This is a follow up question to this question. You should read that first.

I have now, thanks to this answer, created a query that will return the correct entries. See:

IQueryable<Data> onePerHour = dataLastWeek
    .Where(d => 
        .Any(d2 =>
            d2.ArchiveTime.Date == d.ArchiveTime.Date &&
            d2.ArchiveTime.Hour == d.ArchiveTime.Hour &&
            d2.ArchiveTime < d.ArchiveTime));

Now for processing the entries and displaying them on a chart, I only need one or two properties of the model class Data. The use case is something like this:

List<Data> actualData = onePerHour.ToList();

var tempCTupels = new List<TimeTupel<float>>();
tempCTupels.AddRange(actualData.Select(d => new TimeTupel<float>(d.ArchiveTime, d.TempC)));

var co2Tupels = new List<TimeTupel<float>>();
tempCTupels.AddRange(actualData.Select(d => new TimeTupel<float>(d.ArchiveTime, d.CO2Percent)));

TimeTupel is very simple and defined like this:

public class TimeTupel<TData>
    public TimeTupel(DateTime time, TData yValue)
        Time = time;
        YValue = yValue;

    public DateTime Time { get; set; }
    public TData YValue { get; set; }


Currently actualdata is a List<Data> which means it's fully loaded in memory.
Since I only use two properties I wouldn't need to retrieve the whole object to create the TimeTupels.

Now my question is how would I achieve a performance increase? Is it the correct approach to remove the ToList?

Things I've tried

  • Just using the IQueryable<Data> to create the TimeTupel:
    IQueryable<Data> actualData = onePerHour; yields a runtime error ("System.InvalidOperationException: 'Null TypeMapping in Sql Tree'")

  • Using AsEnumerable:
    IEnumerable<Data> actualData = onePerHour.AsEnumerable(); is slow, takes around 22 seconds for 10 days worth of data

  • Using ToList as seen in the above code (ToArray is almost equal):
    List<Data> actualData = onePerHour.ToList(); is faster, takes around 5 seconds for the same amount of data


You can use an anonymous type in a Select statement to retrieve only the needed columns of data into memory, and then convert that in-memory data into the TimeTupel<> class from there. It would look like this:

var actualData = dataLastWeek
    .Where(d => 
        .Any(d2 =>
            d2.ArchiveTime.Date == d.ArchiveTime.Date &&
            d2.ArchiveTime.Hour == d.ArchiveTime.Hour &&
            d2.ArchiveTime < d.ArchiveTime))
    .Select(d => new { d.ArchiveTime, d.TempC, d.CO2Percent})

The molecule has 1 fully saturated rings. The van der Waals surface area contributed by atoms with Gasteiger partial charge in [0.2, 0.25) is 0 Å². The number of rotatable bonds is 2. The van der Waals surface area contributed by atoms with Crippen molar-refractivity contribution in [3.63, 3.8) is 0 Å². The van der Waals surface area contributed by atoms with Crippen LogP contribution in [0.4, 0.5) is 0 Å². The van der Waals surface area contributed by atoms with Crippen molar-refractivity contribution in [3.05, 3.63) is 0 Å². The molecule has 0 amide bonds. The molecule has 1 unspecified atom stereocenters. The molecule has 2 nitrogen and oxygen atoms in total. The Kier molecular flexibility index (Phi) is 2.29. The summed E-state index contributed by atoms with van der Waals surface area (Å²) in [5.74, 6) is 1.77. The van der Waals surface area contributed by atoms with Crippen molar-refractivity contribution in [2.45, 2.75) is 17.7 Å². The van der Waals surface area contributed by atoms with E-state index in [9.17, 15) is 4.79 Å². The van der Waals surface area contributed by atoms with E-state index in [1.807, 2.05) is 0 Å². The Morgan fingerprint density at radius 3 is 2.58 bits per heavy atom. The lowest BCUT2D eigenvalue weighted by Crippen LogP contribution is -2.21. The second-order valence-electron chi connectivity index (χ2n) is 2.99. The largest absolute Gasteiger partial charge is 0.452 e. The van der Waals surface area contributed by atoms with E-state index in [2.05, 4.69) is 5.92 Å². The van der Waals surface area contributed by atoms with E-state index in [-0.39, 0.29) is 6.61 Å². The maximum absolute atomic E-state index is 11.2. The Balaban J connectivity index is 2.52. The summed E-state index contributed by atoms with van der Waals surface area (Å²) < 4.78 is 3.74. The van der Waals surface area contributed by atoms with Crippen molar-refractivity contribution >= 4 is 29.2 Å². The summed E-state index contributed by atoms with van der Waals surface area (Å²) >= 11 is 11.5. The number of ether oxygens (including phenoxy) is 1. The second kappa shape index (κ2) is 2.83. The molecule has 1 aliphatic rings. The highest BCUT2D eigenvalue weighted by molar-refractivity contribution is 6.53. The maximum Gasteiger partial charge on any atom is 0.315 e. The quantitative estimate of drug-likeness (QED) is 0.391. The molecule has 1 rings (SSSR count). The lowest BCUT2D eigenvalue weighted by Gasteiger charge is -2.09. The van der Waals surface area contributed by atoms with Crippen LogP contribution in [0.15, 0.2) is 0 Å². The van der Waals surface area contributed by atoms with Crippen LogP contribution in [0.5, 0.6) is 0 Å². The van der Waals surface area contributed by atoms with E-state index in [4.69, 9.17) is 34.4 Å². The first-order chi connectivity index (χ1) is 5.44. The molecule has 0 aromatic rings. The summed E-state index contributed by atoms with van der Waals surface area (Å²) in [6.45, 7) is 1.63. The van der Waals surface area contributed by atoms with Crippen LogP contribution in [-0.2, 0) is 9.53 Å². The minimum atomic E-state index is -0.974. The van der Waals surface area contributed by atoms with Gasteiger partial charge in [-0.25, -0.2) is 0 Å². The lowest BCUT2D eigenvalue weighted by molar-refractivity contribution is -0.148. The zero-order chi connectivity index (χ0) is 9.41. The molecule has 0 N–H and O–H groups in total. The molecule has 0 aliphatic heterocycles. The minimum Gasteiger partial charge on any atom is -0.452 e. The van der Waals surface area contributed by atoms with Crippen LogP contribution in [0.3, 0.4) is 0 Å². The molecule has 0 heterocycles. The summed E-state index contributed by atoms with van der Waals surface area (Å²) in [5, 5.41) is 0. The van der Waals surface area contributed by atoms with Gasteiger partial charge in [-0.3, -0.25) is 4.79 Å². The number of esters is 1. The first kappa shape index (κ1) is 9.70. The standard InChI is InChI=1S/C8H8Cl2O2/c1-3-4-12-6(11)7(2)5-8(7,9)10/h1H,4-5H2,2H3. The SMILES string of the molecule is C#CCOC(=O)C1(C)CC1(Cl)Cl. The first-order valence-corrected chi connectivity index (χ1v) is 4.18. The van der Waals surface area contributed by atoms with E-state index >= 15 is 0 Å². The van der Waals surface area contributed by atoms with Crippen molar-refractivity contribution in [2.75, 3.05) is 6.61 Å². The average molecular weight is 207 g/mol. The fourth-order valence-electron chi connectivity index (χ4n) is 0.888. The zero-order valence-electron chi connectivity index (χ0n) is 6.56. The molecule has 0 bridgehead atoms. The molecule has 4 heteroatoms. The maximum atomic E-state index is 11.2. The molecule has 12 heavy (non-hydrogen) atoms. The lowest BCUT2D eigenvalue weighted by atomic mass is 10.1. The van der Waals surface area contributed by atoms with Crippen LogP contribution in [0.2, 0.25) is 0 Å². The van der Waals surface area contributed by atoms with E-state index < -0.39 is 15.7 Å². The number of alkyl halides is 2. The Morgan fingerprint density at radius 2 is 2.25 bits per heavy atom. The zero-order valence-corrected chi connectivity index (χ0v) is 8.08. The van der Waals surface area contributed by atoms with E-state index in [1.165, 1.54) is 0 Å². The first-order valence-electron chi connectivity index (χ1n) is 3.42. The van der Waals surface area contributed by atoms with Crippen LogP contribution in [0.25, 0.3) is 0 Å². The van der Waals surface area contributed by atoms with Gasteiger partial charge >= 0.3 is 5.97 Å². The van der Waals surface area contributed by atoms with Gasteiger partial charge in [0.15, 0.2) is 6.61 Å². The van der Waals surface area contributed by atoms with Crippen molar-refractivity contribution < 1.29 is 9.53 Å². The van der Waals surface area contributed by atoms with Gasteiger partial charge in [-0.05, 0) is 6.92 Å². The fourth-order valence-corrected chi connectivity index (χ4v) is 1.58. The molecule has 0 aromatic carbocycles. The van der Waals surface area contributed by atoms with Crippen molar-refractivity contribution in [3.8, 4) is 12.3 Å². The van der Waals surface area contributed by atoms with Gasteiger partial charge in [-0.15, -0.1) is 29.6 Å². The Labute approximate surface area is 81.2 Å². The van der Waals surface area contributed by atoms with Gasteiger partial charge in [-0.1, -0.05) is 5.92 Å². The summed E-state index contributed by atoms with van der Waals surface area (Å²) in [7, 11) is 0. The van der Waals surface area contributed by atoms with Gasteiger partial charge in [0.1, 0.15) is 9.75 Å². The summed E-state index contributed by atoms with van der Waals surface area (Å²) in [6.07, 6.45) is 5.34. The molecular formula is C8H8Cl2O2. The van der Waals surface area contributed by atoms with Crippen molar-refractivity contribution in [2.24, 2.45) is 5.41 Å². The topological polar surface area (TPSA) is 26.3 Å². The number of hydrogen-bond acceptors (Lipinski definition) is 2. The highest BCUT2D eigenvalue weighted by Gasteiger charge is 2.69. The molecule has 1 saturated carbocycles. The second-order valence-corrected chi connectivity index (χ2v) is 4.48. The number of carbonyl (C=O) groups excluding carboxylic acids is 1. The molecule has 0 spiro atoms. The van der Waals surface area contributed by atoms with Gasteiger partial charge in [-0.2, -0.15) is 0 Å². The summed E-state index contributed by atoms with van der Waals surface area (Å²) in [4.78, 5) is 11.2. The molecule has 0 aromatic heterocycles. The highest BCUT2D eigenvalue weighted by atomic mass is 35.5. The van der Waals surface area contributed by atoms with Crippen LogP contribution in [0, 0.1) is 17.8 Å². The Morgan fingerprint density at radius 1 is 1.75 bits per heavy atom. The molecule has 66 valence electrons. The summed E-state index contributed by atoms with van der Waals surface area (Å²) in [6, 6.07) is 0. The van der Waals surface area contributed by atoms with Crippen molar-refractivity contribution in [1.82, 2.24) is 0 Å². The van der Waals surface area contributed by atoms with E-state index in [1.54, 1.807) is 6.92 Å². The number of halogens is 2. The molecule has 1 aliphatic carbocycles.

var tempCTupels = actualData.Select(d => new TimeTupel<float>(d.ArchiveTime, d.TempC)).ToList();

var co2Tupels = actualData.Select(d => new TimeTupel<float>(d.ArchiveTime, d.CO2Percent)).ToList();
  • Sadly that only makes a difference of about 4% :/ Is there no way to remove the ToList (and have it be faster)? Why does it need to be in memory? – Joelius Jul 15 '19 at 14:10
  • "In-memory" refers to bringing the data out of the database server, and to the web server. The web server is responsible for transforming that data into a form that the client can understand. Limiting the data retrieved is good practice and helpful, but I would guess that the real problem lies in how the data in the database server is indexed and retrieved. You'll need to optimize your query on the database level. – sjager Jul 15 '19 at 14:14
  • Web-server? What does this have to do with a webserver? This should be applicable without a webserver. And okay I will just do it like this then even though it doesn't seem to change the performance by much. Thanks :) – Joelius Jul 15 '19 at 14:17
  • Apologies for assuming that you were working with a web-based project - the same principles will apply regardless of where the code is executing. – sjager Jul 15 '19 at 14:24

you can select only the properties you need BEFORE you're actually loading the objects from your IQueryable. use Select after your Where statement to only load what you need.

An example:

assume you have a class which looks like this:

public class Person {
        public string Name { get; set; }
        public int Age { get; set; }

I can initialize a list of items for testing:

var people = new List<Person> { new Person { Name = "John", Age = 10 }, new Person { Name = "Archie", Age = 40 } };

then we apply a filter:

var filterred = people.Where(p => p.Age > 15).Select(p => p.Name).ToList();

If I want to create a new object with the selection, to select more then just one property, I could do something like this:

var objFilterred = people.Where(p => p.Age > 15).Select(p => new { FullName = p.Name  }).ToList();

You don't have to use an anonymous object, you can also create a new class holding only the properties you require and simply populate that.

You can't "remove" ToList, as this is what actually executes your query. IQueryable is not data, it's a query that hasn't run yet and you can chain as many things as you want to it. The final step is to execute it, running something like ToList, to actually load the objects. As long as you build your IQueryable and when you're done you execute it, then you should see an improvement in the execution speed

  • But the same goes for IEnumerable right? That's just a description on how to get the entries but there's no actual data in memory. And since List.AddRange takes an IEnumerable (which is btw implemented by IQueryable as well) I don't think it's necessary to load the data into memory before adding it to a list right? The AddRange should execute the query and retrieve the data it's supposed to add, so why can't I remove the ToList? – Joelius Jul 15 '19 at 14:00
  • I used a list to simply make it easier to understand. so simply add a select statement after your where, then do ToList at the end, it should help with the performance issues – Andrei Dragotoniu Jul 15 '19 at 14:01

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